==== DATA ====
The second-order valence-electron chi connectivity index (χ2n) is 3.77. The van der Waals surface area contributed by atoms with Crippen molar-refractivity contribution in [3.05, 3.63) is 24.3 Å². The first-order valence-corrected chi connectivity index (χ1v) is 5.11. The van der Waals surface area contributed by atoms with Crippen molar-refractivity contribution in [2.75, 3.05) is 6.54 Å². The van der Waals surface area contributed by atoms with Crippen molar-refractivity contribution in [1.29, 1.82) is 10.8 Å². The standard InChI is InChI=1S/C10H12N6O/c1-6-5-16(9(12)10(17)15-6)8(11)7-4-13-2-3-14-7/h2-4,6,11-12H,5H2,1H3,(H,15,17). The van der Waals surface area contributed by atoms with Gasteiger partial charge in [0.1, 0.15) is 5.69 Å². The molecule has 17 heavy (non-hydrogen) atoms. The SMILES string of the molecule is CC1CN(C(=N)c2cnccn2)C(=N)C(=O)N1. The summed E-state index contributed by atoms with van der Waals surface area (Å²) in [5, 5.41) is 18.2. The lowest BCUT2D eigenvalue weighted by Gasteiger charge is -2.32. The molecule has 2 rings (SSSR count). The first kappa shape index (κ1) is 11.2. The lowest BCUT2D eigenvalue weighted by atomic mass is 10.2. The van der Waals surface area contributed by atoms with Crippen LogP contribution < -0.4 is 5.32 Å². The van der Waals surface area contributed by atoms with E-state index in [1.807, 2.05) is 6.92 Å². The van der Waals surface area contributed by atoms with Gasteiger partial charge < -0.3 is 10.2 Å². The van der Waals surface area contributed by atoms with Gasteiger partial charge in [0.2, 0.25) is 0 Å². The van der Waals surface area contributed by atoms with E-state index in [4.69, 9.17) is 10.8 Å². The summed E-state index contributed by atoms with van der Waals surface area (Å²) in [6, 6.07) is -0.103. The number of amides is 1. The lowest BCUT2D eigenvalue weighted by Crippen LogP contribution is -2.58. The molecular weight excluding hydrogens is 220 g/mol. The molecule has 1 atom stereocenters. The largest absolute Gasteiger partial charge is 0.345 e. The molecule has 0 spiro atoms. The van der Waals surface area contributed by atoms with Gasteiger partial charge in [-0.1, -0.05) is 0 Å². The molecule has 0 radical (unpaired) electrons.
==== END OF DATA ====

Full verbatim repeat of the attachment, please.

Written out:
The second-order valence-electron chi connectivity index (χ2n) is 3.77. The van der Waals surface area contributed by atoms with Crippen molar-refractivity contribution in [3.05, 3.63) is 24.3 Å². The first-order valence-corrected chi connectivity index (χ1v) is 5.11. The van der Waals surface area contributed by atoms with Crippen molar-refractivity contribution in [2.75, 3.05) is 6.54 Å². The van der Waals surface area contributed by atoms with Crippen molar-refractivity contribution in [1.29, 1.82) is 10.8 Å². The standard InChI is InChI=1S/C10H12N6O/c1-6-5-16(9(12)10(17)15-6)8(11)7-4-13-2-3-14-7/h2-4,6,11-12H,5H2,1H3,(H,15,17). The van der Waals surface area contributed by atoms with Gasteiger partial charge in [0.1, 0.15) is 5.69 Å². The molecule has 17 heavy (non-hydrogen) atoms. The SMILES string of the molecule is CC1CN(C(=N)c2cnccn2)C(=N)C(=O)N1. The summed E-state index contributed by atoms with van der Waals surface area (Å²) in [5, 5.41) is 18.2. The lowest BCUT2D eigenvalue weighted by Gasteiger charge is -2.32. The molecule has 2 rings (SSSR count). The first kappa shape index (κ1) is 11.2. The lowest BCUT2D eigenvalue weighted by atomic mass is 10.2. The van der Waals surface area contributed by atoms with Crippen LogP contribution < -0.4 is 5.32 Å². The van der Waals surface area contributed by atoms with E-state index in [1.807, 2.05) is 6.92 Å². The van der Waals surface area contributed by atoms with Gasteiger partial charge < -0.3 is 10.2 Å². The van der Waals surface area contributed by atoms with Gasteiger partial charge in [0.2, 0.25) is 0 Å². The van der Waals surface area contributed by atoms with E-state index in [4.69, 9.17) is 10.8 Å². The summed E-state index contributed by atoms with van der Waals surface area (Å²) in [6, 6.07) is -0.103. The number of amides is 1. The lowest BCUT2D eigenvalue weighted by Crippen LogP contribution is -2.58. The molecular weight excluding hydrogens is 220 g/mol. The molecule has 1 atom stereocenters. The largest absolute Gasteiger partial charge is 0.345 e. The molecule has 0 spiro atoms. The van der Waals surface area contributed by atoms with Gasteiger partial charge in [-0.1, -0.05) is 0 Å². The molecule has 0 radical (unpaired) electrons.